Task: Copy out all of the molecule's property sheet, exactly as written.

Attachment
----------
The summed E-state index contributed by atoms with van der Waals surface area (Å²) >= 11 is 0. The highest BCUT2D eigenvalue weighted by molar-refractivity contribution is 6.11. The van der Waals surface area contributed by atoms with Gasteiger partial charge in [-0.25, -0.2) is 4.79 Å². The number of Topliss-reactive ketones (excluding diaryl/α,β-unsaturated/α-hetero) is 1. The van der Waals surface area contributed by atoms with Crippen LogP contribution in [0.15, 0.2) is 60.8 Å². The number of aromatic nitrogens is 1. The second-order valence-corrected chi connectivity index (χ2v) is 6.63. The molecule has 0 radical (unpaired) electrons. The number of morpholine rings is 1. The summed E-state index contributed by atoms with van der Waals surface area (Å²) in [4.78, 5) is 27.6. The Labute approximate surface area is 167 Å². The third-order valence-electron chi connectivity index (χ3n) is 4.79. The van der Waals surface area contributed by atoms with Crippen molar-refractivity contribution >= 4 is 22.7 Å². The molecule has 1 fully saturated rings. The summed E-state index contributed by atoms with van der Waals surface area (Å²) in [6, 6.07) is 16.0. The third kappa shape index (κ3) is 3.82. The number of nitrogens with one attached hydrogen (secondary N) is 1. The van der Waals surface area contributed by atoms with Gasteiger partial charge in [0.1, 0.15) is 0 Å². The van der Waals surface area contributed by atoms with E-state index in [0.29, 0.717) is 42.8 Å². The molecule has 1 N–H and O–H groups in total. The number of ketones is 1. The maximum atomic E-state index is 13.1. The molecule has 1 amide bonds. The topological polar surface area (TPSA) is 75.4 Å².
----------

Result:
The summed E-state index contributed by atoms with van der Waals surface area (Å²) >= 11 is 0. The highest BCUT2D eigenvalue weighted by molar-refractivity contribution is 6.11. The van der Waals surface area contributed by atoms with Gasteiger partial charge in [-0.25, -0.2) is 4.79 Å². The number of Topliss-reactive ketones (excluding diaryl/α,β-unsaturated/α-hetero) is 1. The van der Waals surface area contributed by atoms with Crippen LogP contribution in [0.15, 0.2) is 60.8 Å². The number of aromatic nitrogens is 1. The second-order valence-corrected chi connectivity index (χ2v) is 6.63. The molecule has 0 radical (unpaired) electrons. The number of morpholine rings is 1. The summed E-state index contributed by atoms with van der Waals surface area (Å²) in [4.78, 5) is 27.6. The Labute approximate surface area is 167 Å². The third-order valence-electron chi connectivity index (χ3n) is 4.79. The van der Waals surface area contributed by atoms with Crippen molar-refractivity contribution >= 4 is 22.7 Å². The molecule has 1 fully saturated rings. The summed E-state index contributed by atoms with van der Waals surface area (Å²) in [6, 6.07) is 16.0. The third kappa shape index (κ3) is 3.82. The number of nitrogens with one attached hydrogen (secondary N) is 1. The van der Waals surface area contributed by atoms with Gasteiger partial charge in [0.1, 0.15) is 0 Å². The van der Waals surface area contributed by atoms with E-state index in [0.29, 0.717) is 42.8 Å². The molecule has 1 N–H and O–H groups in total. The number of ketones is 1. The maximum atomic E-state index is 13.1. The molecule has 1 amide bonds. The topological polar surface area (TPSA) is 75.4 Å².